â€śSome have started to return to Coimbatore, but mills are not running at full capacity. On an average, the spinning mills are running around 60% capacity right now due to the economy. The economy has not revived. Hence we are not running the mills at full capacity,â€ť K Selvaraju, Secretary General, Southern India Mills Association (SIMA) told TNM.
According to data accessed by TNM, Tiruppur district authorities have issued e-passes to 274 companies to bring their guest workers back to the district from September 1 to 15. Meanwhile, around 2700 workers, mostly from Odisha, Bihar and West Bengal have returned to Erode as of September 1 and the numbers are reportedly moving upwards. At least 14,000 workers have reached Chennai after the lockdown restrictions were lifted as per the data available with the Greater Chennai Corporation, with a majority of them from West Bengal and Bihar. Sources told TNM that it is possible that many of those workers might have proceeded to their destinations inside Tamil Nadu from Chennai, since the government eased the lockdown restrictions.
Demand and supply
On one side are the powerloom weavers of Palladam staring at a possible loss of revenue due to decrease in the demand for fabric. On the other hand, the knitwear industry is bracing for a potential spike in the number of orders they could get in the coming days, as the busy season for the industry begins in September every year and lasts till April the next year.
â€śSomehow, the COVID-19 related lockdown coincided with our off-season. So we are not in panic-mode now. We have been getting decent orders since September 1 and it looks promising,â€ť Raja Shanmugam explained. He also said that the prevalence of anti-China sentiment across the globe also could help Tiruppur amp up its exports.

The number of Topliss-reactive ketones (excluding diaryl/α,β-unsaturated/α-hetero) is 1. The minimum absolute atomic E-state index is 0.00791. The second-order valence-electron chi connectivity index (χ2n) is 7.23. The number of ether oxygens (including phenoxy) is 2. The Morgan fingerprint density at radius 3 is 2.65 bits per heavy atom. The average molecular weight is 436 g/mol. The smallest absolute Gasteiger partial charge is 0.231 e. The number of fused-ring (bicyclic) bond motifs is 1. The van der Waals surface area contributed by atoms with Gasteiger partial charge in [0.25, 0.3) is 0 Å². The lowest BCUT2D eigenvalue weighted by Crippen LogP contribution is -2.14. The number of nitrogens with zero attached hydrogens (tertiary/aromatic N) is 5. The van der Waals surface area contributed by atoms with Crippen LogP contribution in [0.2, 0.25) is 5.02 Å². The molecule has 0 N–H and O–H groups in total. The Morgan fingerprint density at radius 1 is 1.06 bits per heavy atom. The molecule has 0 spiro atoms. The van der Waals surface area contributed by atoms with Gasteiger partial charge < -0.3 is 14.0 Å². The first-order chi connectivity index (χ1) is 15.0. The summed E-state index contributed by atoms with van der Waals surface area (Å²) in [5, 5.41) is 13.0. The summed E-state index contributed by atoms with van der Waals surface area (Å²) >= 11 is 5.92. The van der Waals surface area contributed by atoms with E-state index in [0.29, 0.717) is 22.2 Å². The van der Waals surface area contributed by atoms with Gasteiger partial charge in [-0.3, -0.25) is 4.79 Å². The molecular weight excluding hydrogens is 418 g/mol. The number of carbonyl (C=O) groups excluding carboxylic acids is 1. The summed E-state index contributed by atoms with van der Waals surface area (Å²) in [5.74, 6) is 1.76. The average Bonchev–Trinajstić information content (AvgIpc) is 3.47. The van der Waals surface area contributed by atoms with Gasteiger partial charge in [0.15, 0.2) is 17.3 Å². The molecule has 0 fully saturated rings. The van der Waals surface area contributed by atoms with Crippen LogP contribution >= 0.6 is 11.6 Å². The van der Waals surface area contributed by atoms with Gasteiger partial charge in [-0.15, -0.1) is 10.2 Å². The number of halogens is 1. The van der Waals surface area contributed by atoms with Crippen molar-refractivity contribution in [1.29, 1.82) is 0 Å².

â€śAs an industry here, we should be strict about honouring the trade commitments. That will help us leverage the anti-China sentiments here,â€ť he added. When asked about the usual competitive industries in countries like Vietnam, Cambodia and Bangladesh, Raja Shanmugam said that there are high chances that they are booked to capacity and business is coming Tiruppurâ€™s way.
Fear of layoffs
The apparent lack of demand for production has also prompted fears of job losses in the industry. With looms and knitwear units running at less than capacity for a long time now, TNM questioned if the industry leaders anticipated job losses in the near future.
â€śWe have not yet been pushed to a situation where we have to let go of people, but the work is not busy now. Hence they can go home and come back when they want to. Usually in this period, the workers will be very busy due to the demand,â€ť Velusamy said.
It is also to be noted that many units in the region rarely let go of their workforce easily amid the ups and downs of the economy since they feel that it is difficult to get the labourers back when the economy picks up.
Raja Shanmugam, meanwhile, expressed confidence that more labourers will be in demand in the knitwear industry in the coming days. â€śWe are in need of labour actually. We are anticipating more orders in the coming days because here the season is usually from September till the summer and this year the lockdown and the slump coincided with our off-season time. Since September 1, we are seeing a slow increase in orders, which we hope will pick up soon. So we need labourers to deliver it on time to the customers," he said.